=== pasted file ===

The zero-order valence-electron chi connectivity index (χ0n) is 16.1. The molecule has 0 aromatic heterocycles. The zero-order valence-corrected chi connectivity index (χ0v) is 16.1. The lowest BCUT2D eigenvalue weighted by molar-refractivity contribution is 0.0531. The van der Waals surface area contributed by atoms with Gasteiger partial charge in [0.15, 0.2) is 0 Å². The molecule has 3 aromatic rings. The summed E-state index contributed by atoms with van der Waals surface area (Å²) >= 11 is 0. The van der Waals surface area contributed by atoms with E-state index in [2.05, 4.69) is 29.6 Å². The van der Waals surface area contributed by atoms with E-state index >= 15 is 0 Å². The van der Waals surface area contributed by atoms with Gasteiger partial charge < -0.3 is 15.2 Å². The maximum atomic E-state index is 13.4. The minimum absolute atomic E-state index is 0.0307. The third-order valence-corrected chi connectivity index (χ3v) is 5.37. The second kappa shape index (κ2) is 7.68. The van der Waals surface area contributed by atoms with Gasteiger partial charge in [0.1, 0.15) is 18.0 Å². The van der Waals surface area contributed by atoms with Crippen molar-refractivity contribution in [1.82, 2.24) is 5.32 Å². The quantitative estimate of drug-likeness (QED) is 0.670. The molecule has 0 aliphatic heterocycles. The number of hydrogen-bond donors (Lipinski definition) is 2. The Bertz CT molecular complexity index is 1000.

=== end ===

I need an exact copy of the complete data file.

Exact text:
The zero-order valence-electron chi connectivity index (χ0n) is 16.1. The molecule has 0 aromatic heterocycles. The zero-order valence-corrected chi connectivity index (χ0v) is 16.1. The lowest BCUT2D eigenvalue weighted by molar-refractivity contribution is 0.0531. The van der Waals surface area contributed by atoms with Gasteiger partial charge in [0.15, 0.2) is 0 Å². The molecule has 3 aromatic rings. The summed E-state index contributed by atoms with van der Waals surface area (Å²) >= 11 is 0. The van der Waals surface area contributed by atoms with E-state index in [2.05, 4.69) is 29.6 Å². The van der Waals surface area contributed by atoms with E-state index >= 15 is 0 Å². The van der Waals surface area contributed by atoms with Gasteiger partial charge < -0.3 is 15.2 Å². The maximum atomic E-state index is 13.4. The minimum absolute atomic E-state index is 0.0307. The third-order valence-corrected chi connectivity index (χ3v) is 5.37. The second kappa shape index (κ2) is 7.68. The van der Waals surface area contributed by atoms with Gasteiger partial charge in [0.1, 0.15) is 18.0 Å². The van der Waals surface area contributed by atoms with Crippen molar-refractivity contribution in [1.82, 2.24) is 5.32 Å². The quantitative estimate of drug-likeness (QED) is 0.670. The molecule has 0 aliphatic heterocycles. The number of hydrogen-bond donors (Lipinski definition) is 2. The Bertz CT molecular complexity index is 1000.